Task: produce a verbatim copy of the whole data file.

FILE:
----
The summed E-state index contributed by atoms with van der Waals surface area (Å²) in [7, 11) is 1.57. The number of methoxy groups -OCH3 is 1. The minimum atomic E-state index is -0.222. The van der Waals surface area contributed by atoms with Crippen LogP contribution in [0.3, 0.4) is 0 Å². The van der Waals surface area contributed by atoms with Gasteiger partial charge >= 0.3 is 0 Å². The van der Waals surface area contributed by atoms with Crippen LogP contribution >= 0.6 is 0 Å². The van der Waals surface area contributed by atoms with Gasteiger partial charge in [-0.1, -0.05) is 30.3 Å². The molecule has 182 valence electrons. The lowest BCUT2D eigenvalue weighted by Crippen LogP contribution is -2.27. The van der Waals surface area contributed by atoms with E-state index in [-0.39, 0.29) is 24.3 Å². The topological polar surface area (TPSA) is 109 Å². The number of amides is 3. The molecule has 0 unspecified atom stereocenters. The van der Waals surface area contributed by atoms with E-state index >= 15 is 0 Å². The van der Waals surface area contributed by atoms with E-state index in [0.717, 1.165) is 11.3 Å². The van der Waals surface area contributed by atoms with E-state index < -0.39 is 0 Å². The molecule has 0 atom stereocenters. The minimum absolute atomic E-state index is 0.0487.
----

The summed E-state index contributed by atoms with van der Waals surface area (Å²) in [7, 11) is 1.57. The number of methoxy groups -OCH3 is 1. The minimum atomic E-state index is -0.222. The van der Waals surface area contributed by atoms with Crippen LogP contribution in [0.3, 0.4) is 0 Å². The van der Waals surface area contributed by atoms with Gasteiger partial charge >= 0.3 is 0 Å². The van der Waals surface area contributed by atoms with Crippen LogP contribution >= 0.6 is 0 Å². The van der Waals surface area contributed by atoms with Gasteiger partial charge in [-0.1, -0.05) is 30.3 Å². The molecule has 182 valence electrons. The lowest BCUT2D eigenvalue weighted by Crippen LogP contribution is -2.27. The van der Waals surface area contributed by atoms with E-state index in [-0.39, 0.29) is 24.3 Å². The topological polar surface area (TPSA) is 109 Å². The number of amides is 3. The molecule has 0 unspecified atom stereocenters. The van der Waals surface area contributed by atoms with E-state index >= 15 is 0 Å². The van der Waals surface area contributed by atoms with E-state index in [0.717, 1.165) is 11.3 Å². The van der Waals surface area contributed by atoms with E-state index < -0.39 is 0 Å². The molecule has 0 atom stereocenters. The minimum absolute atomic E-state index is 0.0487.